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Home improvement spending increased around 45% in 25 years—here’s how it’s grown

Monkey Business Images // Shutterstock

Home improvement spending increased around 45% in 25 years—here’s how it’s grown

Man decorating room using paint roller on wall

New homeowners quickly learn that property taxes and home insurance premiums aren’t the only expenses to expect. After settling in, it’s natural to start considering updates. Whether cosmetic changes, like repainting the living room to match your style, or a larger project, like adding a bathroom to the second floor, home improvement costs can add up quickly.

Data shows that younger homeowners might be more likely to focus on home improvement projects: According to Buildfax and the U.S. Census Bureau American Community Survey, metro areas with more significant numbers of people under 35 filed more remodeling permits.

Current events can also affect the number of homeowners taking on remodels. Data from the U.S. Bureau of Labor Statistics and the U.S. Census Bureau reveals that sales at home improvement stores and professional remodeling companies recovered quickly after the onset of the COVID-19 pandemic. Though these businesses experienced an initial dip, the resurgence in popularity likely reflects the number of people looking for projects to take on around the house while sheltering in place.

Of course, remodeling is nothing new: Americans have spent more than $7 trillion on home improvements since 1996.  The cost of materials and labor due to rising inflation, supply chain delays, and inventory shortages are just some of the challenges homeowners face today.  To understand how home improvement spending has changed over the past 25 years, Angi collected data from the Census Bureau’s American Retail Trade Survey in 2020 and its sales data from retailers in the “building materials and garden equipment and supplies dealers” segment. The sales amounts were adjusted to reflect 2020 dollars using Consumer Price Index figures from the Federal Reserve Bank of Minneapolis.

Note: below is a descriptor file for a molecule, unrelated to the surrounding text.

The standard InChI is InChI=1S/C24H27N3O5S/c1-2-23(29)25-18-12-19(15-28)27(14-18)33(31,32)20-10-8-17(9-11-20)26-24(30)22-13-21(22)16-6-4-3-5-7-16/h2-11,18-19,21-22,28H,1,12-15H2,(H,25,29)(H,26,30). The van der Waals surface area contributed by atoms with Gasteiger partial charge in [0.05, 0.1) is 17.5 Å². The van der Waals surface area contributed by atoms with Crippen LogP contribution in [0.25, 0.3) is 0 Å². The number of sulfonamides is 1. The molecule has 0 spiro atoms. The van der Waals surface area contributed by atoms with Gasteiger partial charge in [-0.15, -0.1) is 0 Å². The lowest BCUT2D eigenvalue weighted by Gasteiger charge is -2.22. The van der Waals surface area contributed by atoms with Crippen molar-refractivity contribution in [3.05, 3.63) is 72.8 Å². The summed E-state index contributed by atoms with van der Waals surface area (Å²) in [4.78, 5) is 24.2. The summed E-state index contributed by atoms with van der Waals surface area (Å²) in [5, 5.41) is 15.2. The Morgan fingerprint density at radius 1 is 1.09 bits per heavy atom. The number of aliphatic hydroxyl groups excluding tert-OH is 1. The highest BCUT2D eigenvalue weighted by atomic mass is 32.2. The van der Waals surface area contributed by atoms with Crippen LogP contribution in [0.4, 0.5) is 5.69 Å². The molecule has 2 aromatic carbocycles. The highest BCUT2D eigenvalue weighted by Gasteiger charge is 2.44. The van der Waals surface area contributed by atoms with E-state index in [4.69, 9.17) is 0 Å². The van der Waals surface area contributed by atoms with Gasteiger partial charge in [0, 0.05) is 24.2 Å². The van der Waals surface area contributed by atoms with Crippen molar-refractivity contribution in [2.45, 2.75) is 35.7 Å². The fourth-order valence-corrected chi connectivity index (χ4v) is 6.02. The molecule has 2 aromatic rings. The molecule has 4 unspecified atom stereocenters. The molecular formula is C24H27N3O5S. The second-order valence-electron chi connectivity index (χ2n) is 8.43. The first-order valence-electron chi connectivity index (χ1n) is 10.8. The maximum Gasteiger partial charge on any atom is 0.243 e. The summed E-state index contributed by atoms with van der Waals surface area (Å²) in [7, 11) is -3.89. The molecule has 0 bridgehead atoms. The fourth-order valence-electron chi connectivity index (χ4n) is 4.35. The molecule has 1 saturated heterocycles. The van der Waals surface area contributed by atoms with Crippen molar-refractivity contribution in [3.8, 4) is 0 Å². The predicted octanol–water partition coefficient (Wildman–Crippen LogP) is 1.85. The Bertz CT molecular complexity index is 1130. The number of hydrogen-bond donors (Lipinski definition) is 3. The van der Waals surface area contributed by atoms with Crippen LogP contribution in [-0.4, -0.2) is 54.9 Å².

Patryk Kosmider // Shutterstock


Man installing new laminated wooden floor

– Average sales: $321 billion
– 2000: $344 billion
– 1999: $339 billion
– 1998: $321 billion
– 1997: $308 billion
– 1996: $291 billion

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Midsection of man drilling nail on table

– Average sales: $382 billion (18.9% change since 2000)
– 2005: $425 billion
– 2004: $405 billion
– 2003: $371 billion
– 2002: $358 billion
– 2001: $350 billion

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Worker sets a new handle on the white cabinet with a screwdriver

– Average sales: $363 billion (-4.7% change since 2005)
– 2010: $309 billion
– 2009: $316 billion
– 2008: $363 billion
– 2007: $401 billion
– 2006: $429 billion

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Man installing bay window in a new house

– Average sales: $331 billion (-8.8% change since 2010)
– 2015: $354 billion
– 2014: $343 billion
– 2013: $333 billion
– 2012: $317 billion
– 2011: $310 billion

Kostikova Natalia // Shutterstock


Interior designer chooses color of stone countertop for kitchen

– Average sales: $382 billion (15.4% change since 2015)
– 2020: $422 billion
– 2019: $378 billion
– 2018: $379 billion
– 2017: $369 billion
– 2016: $364 billion

This story originally appeared on Angi and was produced and
distributed in partnership with Stacker Studio.

Article Topic Follows: stacker-Money



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